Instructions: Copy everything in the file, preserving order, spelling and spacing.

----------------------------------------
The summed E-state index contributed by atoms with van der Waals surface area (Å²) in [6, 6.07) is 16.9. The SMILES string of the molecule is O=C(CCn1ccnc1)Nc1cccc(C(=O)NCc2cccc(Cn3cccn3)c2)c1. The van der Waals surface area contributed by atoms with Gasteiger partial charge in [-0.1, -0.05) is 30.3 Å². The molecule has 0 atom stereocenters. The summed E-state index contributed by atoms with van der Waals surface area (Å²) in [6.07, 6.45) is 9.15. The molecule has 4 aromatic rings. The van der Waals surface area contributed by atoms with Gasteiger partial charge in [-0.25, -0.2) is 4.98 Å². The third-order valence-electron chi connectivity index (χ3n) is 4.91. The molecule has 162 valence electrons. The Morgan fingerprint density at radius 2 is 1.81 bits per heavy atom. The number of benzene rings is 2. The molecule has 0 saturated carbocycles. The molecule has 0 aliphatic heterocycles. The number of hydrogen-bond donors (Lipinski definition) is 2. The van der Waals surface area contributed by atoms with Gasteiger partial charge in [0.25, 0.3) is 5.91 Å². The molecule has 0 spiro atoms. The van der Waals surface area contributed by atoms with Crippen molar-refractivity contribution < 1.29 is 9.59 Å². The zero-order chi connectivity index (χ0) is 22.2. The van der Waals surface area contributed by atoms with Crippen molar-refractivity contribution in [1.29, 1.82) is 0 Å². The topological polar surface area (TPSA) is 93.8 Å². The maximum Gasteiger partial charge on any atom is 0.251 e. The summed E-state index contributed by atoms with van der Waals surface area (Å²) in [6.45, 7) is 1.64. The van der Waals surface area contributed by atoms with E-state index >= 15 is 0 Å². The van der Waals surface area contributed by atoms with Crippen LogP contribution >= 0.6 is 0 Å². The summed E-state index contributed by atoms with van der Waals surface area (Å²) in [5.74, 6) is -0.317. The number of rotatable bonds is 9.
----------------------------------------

The summed E-state index contributed by atoms with van der Waals surface area (Å²) in [6, 6.07) is 16.9. The SMILES string of the molecule is O=C(CCn1ccnc1)Nc1cccc(C(=O)NCc2cccc(Cn3cccn3)c2)c1. The van der Waals surface area contributed by atoms with Gasteiger partial charge in [-0.1, -0.05) is 30.3 Å². The molecule has 0 atom stereocenters. The summed E-state index contributed by atoms with van der Waals surface area (Å²) in [6.07, 6.45) is 9.15. The molecule has 4 aromatic rings. The van der Waals surface area contributed by atoms with Gasteiger partial charge in [-0.25, -0.2) is 4.98 Å². The third-order valence-electron chi connectivity index (χ3n) is 4.91. The molecule has 162 valence electrons. The Morgan fingerprint density at radius 2 is 1.81 bits per heavy atom. The number of benzene rings is 2. The molecule has 0 saturated carbocycles. The molecule has 0 aliphatic heterocycles. The number of hydrogen-bond donors (Lipinski definition) is 2. The van der Waals surface area contributed by atoms with Gasteiger partial charge in [0.25, 0.3) is 5.91 Å². The molecule has 0 spiro atoms. The van der Waals surface area contributed by atoms with Crippen molar-refractivity contribution < 1.29 is 9.59 Å². The zero-order chi connectivity index (χ0) is 22.2. The van der Waals surface area contributed by atoms with Crippen molar-refractivity contribution in [1.29, 1.82) is 0 Å². The topological polar surface area (TPSA) is 93.8 Å². The maximum Gasteiger partial charge on any atom is 0.251 e. The summed E-state index contributed by atoms with van der Waals surface area (Å²) in [6.45, 7) is 1.64. The van der Waals surface area contributed by atoms with E-state index >= 15 is 0 Å². The van der Waals surface area contributed by atoms with Crippen LogP contribution >= 0.6 is 0 Å². The summed E-state index contributed by atoms with van der Waals surface area (Å²) in [5.74, 6) is -0.317. The number of rotatable bonds is 9.